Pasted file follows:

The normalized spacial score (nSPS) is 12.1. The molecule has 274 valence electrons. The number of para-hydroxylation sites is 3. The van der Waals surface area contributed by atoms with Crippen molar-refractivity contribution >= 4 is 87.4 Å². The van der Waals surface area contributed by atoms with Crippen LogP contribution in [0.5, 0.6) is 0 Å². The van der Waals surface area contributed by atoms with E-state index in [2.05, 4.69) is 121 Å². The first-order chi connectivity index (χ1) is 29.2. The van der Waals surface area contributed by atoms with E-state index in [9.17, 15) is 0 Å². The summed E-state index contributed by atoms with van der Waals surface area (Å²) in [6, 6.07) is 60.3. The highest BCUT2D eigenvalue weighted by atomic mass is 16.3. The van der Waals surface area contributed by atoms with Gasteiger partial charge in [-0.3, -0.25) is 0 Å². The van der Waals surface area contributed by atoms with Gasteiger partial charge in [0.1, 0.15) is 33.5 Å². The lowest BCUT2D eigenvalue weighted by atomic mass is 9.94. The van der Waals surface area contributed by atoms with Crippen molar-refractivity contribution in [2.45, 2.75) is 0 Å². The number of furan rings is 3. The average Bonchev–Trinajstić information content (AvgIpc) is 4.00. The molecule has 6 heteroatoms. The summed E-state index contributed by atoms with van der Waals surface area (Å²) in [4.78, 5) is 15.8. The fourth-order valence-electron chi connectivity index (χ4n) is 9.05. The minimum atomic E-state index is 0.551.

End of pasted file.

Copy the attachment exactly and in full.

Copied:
The normalized spacial score (nSPS) is 12.1. The molecule has 274 valence electrons. The number of para-hydroxylation sites is 3. The van der Waals surface area contributed by atoms with Crippen molar-refractivity contribution >= 4 is 87.4 Å². The van der Waals surface area contributed by atoms with Crippen LogP contribution in [0.5, 0.6) is 0 Å². The van der Waals surface area contributed by atoms with E-state index in [2.05, 4.69) is 121 Å². The first-order chi connectivity index (χ1) is 29.2. The van der Waals surface area contributed by atoms with E-state index in [9.17, 15) is 0 Å². The summed E-state index contributed by atoms with van der Waals surface area (Å²) in [6, 6.07) is 60.3. The highest BCUT2D eigenvalue weighted by atomic mass is 16.3. The van der Waals surface area contributed by atoms with Gasteiger partial charge in [-0.3, -0.25) is 0 Å². The van der Waals surface area contributed by atoms with Gasteiger partial charge in [0.1, 0.15) is 33.5 Å². The lowest BCUT2D eigenvalue weighted by atomic mass is 9.94. The van der Waals surface area contributed by atoms with Crippen molar-refractivity contribution in [2.45, 2.75) is 0 Å². The number of furan rings is 3. The average Bonchev–Trinajstić information content (AvgIpc) is 4.00. The molecule has 6 heteroatoms. The summed E-state index contributed by atoms with van der Waals surface area (Å²) in [4.78, 5) is 15.8. The fourth-order valence-electron chi connectivity index (χ4n) is 9.05. The minimum atomic E-state index is 0.551.